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Mark



Research


School of Commons, Zurich University of Arts

Am I eligible to apply? will explore the effects of eligibility criteria on the production of new artworks. The project aims to start a dialogue between artists to highlight the need to re-examine application requirements in art open calls and emergency funds.

While Covid-19 highlighted systemic inequalities both inside and outside the art world, art opportunities are still constrained by a broad range of requirements determining who gets access to what. It is very unlikely to read ‘everyone can apply’, while it is very likely to read ‘artists of x-nationality / younger than x / graduates of x-schools can apply’. Are the criteria then, in favour of, or against marginalised groups of people? Do eligibility criteria create yet another barrier, instead of dismantling systemic barriers? By conducting a series of interviews with artists, I’ll explore how a range of criteria, such as nationality, education and age, influence the production of new artworks.

Follow the updates here ︎︎︎ Am I eligible to apply?



PhD Research in Media and Arts Technology, Queen Mary University of London

My PhD research in Media and Arts Technology focuses on people’s experience with text-based interactive systems. I investigate how familiarity with technologies affect people’s perception by applying quantitative and qualitative research methodologies.

This research explores how people interact with multi-modal text in digital artworks by defining, designing and evaluating multi-modal reading experiences. First, we looked at the literature on multi-modal reading and created a taxonomy to define current interaction techniques required from readers. Then, we developed a series of studies, both in lab and in public to design and test people’s reaction to familiar and novel interaction techniques while reading multi-modal text. Our first study looks at the effects of different forms of presentation on reading experience. Our results show that readers prefer easy-to-read and familiar complexity levels for reading ease, and that they prefer challenging complexity levels when developing novel reading strategies. Secondly, our field study looks at evaluating the design of an interactive system in public. The questionnaire responses suggest that the installation was attractive (attractiveness), is easy to get familiar with (perspicuity), excites visitors (stimulation), and innovative (novelty). Our second lab study looks at the effects of familiar vs. novel input modalities on reading experience. The preliminary results suggest that readers show similar comprehension across conditions, while they prefer reading in a novel setting by using an unfamiliar input device. Our third study looks at the effects of different levels of interaction complexity on reading ease.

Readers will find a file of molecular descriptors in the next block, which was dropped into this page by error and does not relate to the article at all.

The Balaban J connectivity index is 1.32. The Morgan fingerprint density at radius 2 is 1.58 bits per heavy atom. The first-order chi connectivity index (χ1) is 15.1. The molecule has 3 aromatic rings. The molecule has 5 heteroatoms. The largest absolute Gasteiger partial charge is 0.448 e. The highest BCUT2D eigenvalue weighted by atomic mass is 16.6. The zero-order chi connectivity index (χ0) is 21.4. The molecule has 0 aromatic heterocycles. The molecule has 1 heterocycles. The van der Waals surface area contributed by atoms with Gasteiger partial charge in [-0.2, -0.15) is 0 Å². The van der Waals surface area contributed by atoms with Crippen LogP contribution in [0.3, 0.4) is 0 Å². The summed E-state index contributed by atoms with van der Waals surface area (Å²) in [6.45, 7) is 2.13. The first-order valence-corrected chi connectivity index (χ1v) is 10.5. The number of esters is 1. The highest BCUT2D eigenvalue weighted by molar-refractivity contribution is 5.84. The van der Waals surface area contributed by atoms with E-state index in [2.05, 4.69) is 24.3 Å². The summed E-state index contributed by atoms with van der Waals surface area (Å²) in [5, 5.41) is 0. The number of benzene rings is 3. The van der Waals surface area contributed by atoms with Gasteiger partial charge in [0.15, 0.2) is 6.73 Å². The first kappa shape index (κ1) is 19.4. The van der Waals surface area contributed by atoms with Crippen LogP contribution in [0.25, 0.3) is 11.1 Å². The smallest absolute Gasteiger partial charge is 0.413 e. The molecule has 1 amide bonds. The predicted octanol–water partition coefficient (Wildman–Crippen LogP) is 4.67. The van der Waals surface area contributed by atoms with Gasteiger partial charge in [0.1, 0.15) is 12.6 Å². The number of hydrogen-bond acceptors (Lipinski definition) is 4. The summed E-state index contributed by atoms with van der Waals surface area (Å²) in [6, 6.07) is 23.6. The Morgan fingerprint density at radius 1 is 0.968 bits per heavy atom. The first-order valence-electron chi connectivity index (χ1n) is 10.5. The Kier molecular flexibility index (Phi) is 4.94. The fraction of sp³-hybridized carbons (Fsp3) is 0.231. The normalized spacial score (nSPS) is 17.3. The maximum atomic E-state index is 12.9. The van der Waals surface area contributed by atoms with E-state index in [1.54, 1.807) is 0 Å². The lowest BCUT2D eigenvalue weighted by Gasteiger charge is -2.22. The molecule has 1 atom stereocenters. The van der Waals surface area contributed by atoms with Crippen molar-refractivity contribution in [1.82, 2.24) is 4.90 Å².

MSc Research in Cognitive Science & Language Technology, University of Trento & Saarland University

I completed my master studies in the Erasmus Mundus European Masters Program in Language and Communication Technologies (LCT), and my research was about combining metaphor comprehension models with knowledge mismatch.

In this thesis, it is aimed to answer whether the processing of a metaphor is different when the addressee is naive to the context of the metaphor use compared to when the addressee knows about the context of the metaphor. Therefore, an eye-tracking experiment, which allows dissociating between early and later processing stages of metaphor comprehension, was conducted to show whether different contextual factors influence the time it takes to process novel metaphors. The analyses of regression path durations suggest that supportive context facilitates processing of the metaphorical expressions but only when the addressee is aware of such context. The results reveal the importance of perspective taking in real-time metaphor comprehension.

The abstract and the thesis can be found in ︎︎︎ LCT-theses archive


Linguistic Data Annotation, Fondazione Bruno Kessler, Trento

I completed a 5-month work placement at NLP unit in Bruno Kessler Foundation (FBK) in Povo, Italy. I worked for the ‘Creative Language Recognition and Generation for Advertising’ project supervised by Carlo Strapparava.

My roles included: (1) researching existing datasets for figurative language, and adapting existing datasets for current research; (2) identifying sources of online ads; (3) adding >100 online ads to the database; (4) annotating online adds in the following way; determine if each slogan has any rhetorical figures based on ’Taxonomy of Rhetorical Figures’, determine if each slogan has positive, negative or neutral emotion, determine if there is a use of negation, note down confidence level. At the last phase of the project, I also worked with other researchers from FBK to (5) agree/disagree on annotation.